First Drive

2016 Audi RS7 Performance review

The Audi RS7 hardly needed more power, but in this Performance guise it gets just that. We've driven it on UK roads

Words By Rory White

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The Audi RS7 is now offered in even more potent form. For around Β£6500 more than the standard RS7, this Performance version gives you an extra 44bhp and 37lb ft more torque from its twin-turbocharged V8 petrol engine, taking the totals to 597bhp and 553lb ft.

The standard RS7 isn't exactly slow, but with this upgrade Audi claims it can now charge from 0-62mph in just 3.7sec, an improvement of 0.2sec over the regular RS7. It tops out at an electronically limited 155mph, or you can pay more to have that figure raised to 189mph.

Also included over the standard RS7 are larger, 21in alloy wheels, a more raucous sports exhaust system, a drive mode select button on the steering wheel, more privacy glass and blue stitching on the RS7's sports seats. A Titanium pack is also standard, which turns the RS7's lip spoiler, mirrors, diffuser and air intake ducts titanium grey.

What is the 2016 Audi RS7 Performance like to drive?

Audi's 4.0-litre V8, which it shares with other Volkswagen Group brands, remains one of the most impressively brutal engines on sale. True, you'd be hard pushed to feel the Performance's extra output on the road, but planting your foot hard on the accelerator begins an almost instant and seemingly relentless wave of power that pins you to your seat.

The sound from the RS7 Performance's sports exhaust is fantastic, too, turning from a burble to a bellow as the revs rise and crackling on upshifts and when you lift off the accelerator. Changing gear can be done manually via paddles behind the steering wheel, and in the most focussed Dynamic driving mode, the changes happen milliseconds after each pull.

Many buyers will consider Audi's optional Β£10,725 Dynamic Package Plus, which unleashes the 189mph top speed, adds longer-lasting ceramic brakes, changes the RS7's steering to a variable set-up (it gets quicker the more you turn the wheel) and swaps its air suspension for conventional steel springs.

Even without it, our car still proved extremely good at covering ground in both the wet and dry. The RS7 Performance has a massive amount of grip, and its four-wheel-drive system ensures that as the front wheels start to struggle, the rears begin to help. It's a shame, then, that the steering isn't particularly communicative, leaving you confident in rounding each bend, but never completely involved in the process.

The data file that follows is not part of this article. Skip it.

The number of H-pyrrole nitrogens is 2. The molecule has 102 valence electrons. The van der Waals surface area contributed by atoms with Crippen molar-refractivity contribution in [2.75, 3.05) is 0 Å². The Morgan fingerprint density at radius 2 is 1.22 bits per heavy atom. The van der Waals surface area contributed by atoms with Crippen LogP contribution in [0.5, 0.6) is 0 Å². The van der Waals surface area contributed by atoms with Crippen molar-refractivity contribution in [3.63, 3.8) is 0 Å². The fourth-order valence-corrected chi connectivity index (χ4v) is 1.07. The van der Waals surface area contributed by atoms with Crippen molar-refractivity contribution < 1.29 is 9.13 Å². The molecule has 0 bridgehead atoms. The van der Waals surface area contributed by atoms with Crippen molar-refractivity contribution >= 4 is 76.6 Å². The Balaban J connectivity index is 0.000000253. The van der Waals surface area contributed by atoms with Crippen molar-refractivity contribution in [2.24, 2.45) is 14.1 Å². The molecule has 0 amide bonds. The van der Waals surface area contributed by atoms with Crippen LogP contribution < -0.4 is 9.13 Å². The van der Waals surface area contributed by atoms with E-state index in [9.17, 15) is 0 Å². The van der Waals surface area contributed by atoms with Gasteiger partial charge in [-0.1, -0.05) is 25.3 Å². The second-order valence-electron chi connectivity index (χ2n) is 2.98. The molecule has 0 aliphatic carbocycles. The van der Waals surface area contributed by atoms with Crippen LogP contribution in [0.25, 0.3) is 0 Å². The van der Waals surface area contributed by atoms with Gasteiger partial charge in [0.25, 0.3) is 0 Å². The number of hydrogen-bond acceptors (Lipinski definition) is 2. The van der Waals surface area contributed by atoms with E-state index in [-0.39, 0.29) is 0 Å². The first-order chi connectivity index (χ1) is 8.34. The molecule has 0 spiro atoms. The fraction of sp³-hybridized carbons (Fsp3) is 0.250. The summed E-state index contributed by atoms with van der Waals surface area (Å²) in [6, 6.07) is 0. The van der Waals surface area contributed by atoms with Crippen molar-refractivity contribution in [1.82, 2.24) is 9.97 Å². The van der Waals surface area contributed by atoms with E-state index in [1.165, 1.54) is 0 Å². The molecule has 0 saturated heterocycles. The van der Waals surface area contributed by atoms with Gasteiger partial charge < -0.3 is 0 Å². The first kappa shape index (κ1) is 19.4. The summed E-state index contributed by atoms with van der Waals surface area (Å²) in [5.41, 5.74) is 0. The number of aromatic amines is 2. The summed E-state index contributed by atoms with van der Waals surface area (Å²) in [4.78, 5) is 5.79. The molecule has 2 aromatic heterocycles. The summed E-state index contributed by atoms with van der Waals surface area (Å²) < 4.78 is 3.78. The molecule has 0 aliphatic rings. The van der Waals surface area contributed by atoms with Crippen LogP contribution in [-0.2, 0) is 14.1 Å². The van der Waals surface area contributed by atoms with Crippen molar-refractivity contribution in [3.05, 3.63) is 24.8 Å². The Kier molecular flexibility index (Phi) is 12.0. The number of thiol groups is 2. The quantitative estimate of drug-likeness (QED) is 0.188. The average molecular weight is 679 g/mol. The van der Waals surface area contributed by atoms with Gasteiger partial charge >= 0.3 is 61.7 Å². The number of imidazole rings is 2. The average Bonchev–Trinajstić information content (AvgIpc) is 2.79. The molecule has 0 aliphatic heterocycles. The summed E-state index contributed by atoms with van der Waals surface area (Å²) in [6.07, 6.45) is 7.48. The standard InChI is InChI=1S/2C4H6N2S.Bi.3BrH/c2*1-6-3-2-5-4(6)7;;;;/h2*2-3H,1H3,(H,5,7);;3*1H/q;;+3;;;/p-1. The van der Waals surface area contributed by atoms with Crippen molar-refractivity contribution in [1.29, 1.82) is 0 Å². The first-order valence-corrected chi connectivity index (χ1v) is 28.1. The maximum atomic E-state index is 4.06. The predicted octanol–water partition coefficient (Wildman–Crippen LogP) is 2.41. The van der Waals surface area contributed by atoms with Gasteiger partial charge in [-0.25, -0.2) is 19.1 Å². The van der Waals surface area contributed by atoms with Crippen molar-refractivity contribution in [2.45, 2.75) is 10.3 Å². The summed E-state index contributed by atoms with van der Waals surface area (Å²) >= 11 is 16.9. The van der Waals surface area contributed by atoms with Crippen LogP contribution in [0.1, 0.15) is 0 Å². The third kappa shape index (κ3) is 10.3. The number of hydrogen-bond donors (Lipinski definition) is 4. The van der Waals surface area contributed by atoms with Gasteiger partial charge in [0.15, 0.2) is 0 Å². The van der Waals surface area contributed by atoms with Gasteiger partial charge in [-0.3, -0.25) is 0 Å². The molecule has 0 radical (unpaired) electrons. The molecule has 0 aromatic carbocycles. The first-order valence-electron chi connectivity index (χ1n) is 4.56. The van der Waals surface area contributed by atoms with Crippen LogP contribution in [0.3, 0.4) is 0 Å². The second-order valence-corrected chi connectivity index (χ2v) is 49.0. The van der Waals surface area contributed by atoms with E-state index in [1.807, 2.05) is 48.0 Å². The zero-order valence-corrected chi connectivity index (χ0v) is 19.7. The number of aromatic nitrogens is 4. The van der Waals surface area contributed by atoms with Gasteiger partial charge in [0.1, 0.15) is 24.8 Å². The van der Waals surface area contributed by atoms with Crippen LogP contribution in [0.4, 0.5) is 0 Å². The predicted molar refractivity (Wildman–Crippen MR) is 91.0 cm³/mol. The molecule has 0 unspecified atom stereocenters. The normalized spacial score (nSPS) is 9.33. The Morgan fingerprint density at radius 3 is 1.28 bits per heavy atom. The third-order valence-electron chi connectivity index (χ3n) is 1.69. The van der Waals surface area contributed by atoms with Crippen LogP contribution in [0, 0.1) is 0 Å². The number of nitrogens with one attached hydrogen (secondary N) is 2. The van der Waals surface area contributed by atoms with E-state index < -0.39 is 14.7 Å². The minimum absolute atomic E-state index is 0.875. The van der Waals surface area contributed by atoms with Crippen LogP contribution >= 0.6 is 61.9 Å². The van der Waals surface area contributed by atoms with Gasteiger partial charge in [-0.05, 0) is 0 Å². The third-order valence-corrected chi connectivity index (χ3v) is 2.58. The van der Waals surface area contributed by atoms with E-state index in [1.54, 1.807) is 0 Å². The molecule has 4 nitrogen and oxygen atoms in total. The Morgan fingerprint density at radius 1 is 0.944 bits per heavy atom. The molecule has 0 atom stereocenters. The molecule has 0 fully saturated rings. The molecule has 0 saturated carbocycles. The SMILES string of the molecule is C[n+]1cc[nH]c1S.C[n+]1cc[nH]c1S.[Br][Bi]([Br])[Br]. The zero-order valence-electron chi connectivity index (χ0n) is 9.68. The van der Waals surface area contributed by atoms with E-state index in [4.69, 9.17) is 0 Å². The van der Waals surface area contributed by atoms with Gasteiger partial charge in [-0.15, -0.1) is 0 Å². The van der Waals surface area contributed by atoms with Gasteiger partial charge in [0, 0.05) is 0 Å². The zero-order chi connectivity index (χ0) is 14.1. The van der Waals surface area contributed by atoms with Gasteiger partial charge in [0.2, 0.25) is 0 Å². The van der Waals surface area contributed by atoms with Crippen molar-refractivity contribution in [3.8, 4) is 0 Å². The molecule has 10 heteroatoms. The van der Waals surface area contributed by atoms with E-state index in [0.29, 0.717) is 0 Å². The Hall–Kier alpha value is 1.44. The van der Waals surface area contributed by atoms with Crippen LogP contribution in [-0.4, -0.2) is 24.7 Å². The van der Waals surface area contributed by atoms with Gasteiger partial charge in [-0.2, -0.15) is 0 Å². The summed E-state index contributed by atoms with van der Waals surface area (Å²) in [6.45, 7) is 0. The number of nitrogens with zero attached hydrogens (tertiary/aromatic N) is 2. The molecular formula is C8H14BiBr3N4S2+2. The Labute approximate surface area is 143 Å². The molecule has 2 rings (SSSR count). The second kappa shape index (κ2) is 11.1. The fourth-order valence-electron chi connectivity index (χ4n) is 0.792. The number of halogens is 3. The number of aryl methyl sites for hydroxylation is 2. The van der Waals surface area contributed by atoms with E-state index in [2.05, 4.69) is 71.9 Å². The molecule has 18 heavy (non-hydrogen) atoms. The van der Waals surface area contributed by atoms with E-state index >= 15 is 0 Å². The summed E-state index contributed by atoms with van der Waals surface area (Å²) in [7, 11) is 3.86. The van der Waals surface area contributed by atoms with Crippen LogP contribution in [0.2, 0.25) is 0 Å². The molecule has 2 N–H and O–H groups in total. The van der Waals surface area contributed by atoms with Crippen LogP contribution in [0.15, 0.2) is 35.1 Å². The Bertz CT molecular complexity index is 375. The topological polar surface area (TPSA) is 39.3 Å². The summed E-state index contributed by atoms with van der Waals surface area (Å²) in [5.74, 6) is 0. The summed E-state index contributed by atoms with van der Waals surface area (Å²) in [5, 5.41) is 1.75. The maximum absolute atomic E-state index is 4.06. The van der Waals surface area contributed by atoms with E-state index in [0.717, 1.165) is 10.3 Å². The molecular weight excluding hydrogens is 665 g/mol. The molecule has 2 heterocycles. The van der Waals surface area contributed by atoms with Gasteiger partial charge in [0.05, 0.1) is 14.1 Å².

Flicking the driving mode to Comfort causes the exhaust to die down and the suspension to move more freely, transforming the RS7 into a brilliant long-distance cruiser. Despite the huge 21in standard alloy wheels, ride comfort is good and, aside from some roar over coarse surfaces, the Performance's interior stays remarkably quiet at speed.

What is the 2016 Audi RS7 Performance like inside?

Much like the standard Audi RS7, aside from the addition of the blue stitching on the seats and the new driving mode button on the steering wheel. As such, two adults are able stretch out in the front, and another two (there's no middle rear seat) are able to sit behind, albeit with reduced leg room and head room that’s restricted by the sloping roofline.

The RS7's sweeping lines also make it a little difficult to see out the back of, although it’s easy to find a good driving position because there's a huge amount of electronic adjustment in the steering wheel and relatively low-slung driving seat. The RS7 makes do with an older version of Audi's MMI infotainment system; aside from its slightly more complicated menus and more numerous buttons, it remains one of the class's better systems.

The same goes for the interior, which has materials and switches you'll recognise from Audi's older models rather than its latest. That's not such a bad thing, though; everything still looks and feels brilliantly plush and sturdy.

Should I buy one?

If you've got your heart set on sleek but barnstorming car with space for four, it's likely you're also considering other V8 range-toppers, such as the Mercedes CLS 63 AMG S and BMW M6 Gran CoupΓ©.

In terms of straight-line speed, the Audi has both of these rivals beaten, and for less money than BMW charges for its M6 (although the Mercedes is cheaper). On the other hand, the BMW is marginally roomier inside and has a slicker infotainment system, while the Mercedes is more entertaining to drive.

If you do want an RS7, though, we reckon you'd be better off pocketing the extra Β£6500 and sticking with the standard model rather than the Performance.

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What Car? says…

Rated 3 out of 5


BMW M6 Gran CoupΓ© – read the full review

Mercedes CLS 63 S – read the full review

2016 Audi RS7 Performance

Engine size 4.0-litre V8 turbo

Price from Β£92,060

Power 597bhp

Torque 553lb ft

0-62mph 3.7 seconds

Top speed 155mph (limited)

Fuel economy 29.7mpg

CO2 output 221g/km